Doctoral dissertation

Dissertation: Knowledge on reaction kinetics is the key to design novel solar cells

Kirsi Virkki
The global carbon emissions need to be decreased dramatically in the next decades. In order to meet the climate targets, we need renewable and carbon-neutral energy sources. A dissertation at Tampere University studies the kinetics of chemical reactions inside solar cells in order to design more efficient solar cells.

The Sun is the ultimate source of clean, renewable energy for the needs of the mankind. Solar cells are one of the most promising carbon-neutral energy sources. They are especially suitable for small power plants in e.g. areas difficult to reach. In order to design novel solar cells, it is essential to obtain a deep understanding on the chemical reactions inside the cells. M.Sc. (Tech.) Kirsi Virkki has studied the kinetics of these reactions in her doctoral dissertation.

”Understanding the mechanisms in these reactions on a comprehensive level helps us to develop more and more efficient solar cells”, says Virkki.

Michael Grätzel was awarded with the Millennium Technology Award on the discovery of dye-sensitized solar cells in 2010. In her dissertation, Virkki has studied similar structures to those used in dye-sensitized solar cells. At the spotlight in the dissertation have been phthalocyanine dyes.

“Phthalocyanines are chemically and thermally stable and are thus suitable for solar cell applications. A downside with these compounds is the molecular stacking or aggregation that makes the solar cells less efficient. I concentrated especially on reducing the aggregation of the phthalocyanine dyes”, Virkki describes.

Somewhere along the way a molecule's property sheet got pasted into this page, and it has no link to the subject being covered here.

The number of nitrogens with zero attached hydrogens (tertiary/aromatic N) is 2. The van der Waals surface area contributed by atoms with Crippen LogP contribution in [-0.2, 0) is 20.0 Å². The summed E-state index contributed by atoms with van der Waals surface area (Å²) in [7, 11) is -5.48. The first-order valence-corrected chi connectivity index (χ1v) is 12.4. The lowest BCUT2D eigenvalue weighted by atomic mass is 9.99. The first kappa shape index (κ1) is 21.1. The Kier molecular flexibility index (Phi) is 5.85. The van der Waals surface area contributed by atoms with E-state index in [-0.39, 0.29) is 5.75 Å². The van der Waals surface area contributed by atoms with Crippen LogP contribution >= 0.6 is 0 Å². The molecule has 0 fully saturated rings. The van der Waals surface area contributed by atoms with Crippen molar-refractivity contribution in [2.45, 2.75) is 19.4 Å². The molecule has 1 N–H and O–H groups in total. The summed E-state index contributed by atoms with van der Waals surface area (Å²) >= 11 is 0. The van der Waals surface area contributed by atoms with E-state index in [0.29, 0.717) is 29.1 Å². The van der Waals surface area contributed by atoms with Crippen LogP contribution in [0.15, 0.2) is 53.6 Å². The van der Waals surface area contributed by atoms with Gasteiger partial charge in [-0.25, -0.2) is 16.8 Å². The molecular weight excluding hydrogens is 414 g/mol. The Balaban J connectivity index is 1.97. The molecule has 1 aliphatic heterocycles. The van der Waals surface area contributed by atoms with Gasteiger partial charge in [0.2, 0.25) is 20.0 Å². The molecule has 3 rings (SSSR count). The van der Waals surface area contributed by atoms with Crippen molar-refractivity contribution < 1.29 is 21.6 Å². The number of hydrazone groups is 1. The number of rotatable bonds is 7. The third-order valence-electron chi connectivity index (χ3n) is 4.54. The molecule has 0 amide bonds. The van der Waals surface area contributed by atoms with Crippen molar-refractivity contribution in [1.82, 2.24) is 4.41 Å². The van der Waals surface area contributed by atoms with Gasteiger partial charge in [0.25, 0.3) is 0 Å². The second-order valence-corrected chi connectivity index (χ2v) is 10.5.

Virkki studied two different methods for reducing the aggregation, and the effect of these methods on the reaction kinetics in solar cell samples.

“The results indicate that reducing the aggregation indeed increases the solar cell efficiencies, accounting for the light absorbed by the devices”, Virkki summarizes. “This knowledge directs the development of novel solar cell dyes.”

Kirsi Virkki (32), originally from Savonlinna, works as a researcher at the Chemistry and Advanced Materials research group at Tampere University.

The doctoral dissertation of M.Sc. (Tech.) Kirsi Virkki in the field of chemistry titled Photoinduced Charge Transfer Processes at Organic-Semiconductor Interfaces will be publicly examined in the Faculty of Engineering and Natural Sciences at Tampere University at 12.00 on Friday 24.5.2019 in auditorium Pieni Sali 1 of the Festia building.  The Opponent will be Associate Professor Maria Abrahamsson from Chalmers University of Technology in Gothenburg. The Custos will be professor Nikolai Tkachenko from the Faculty of Engineering and Natural Sciences.

The dissertation is available online at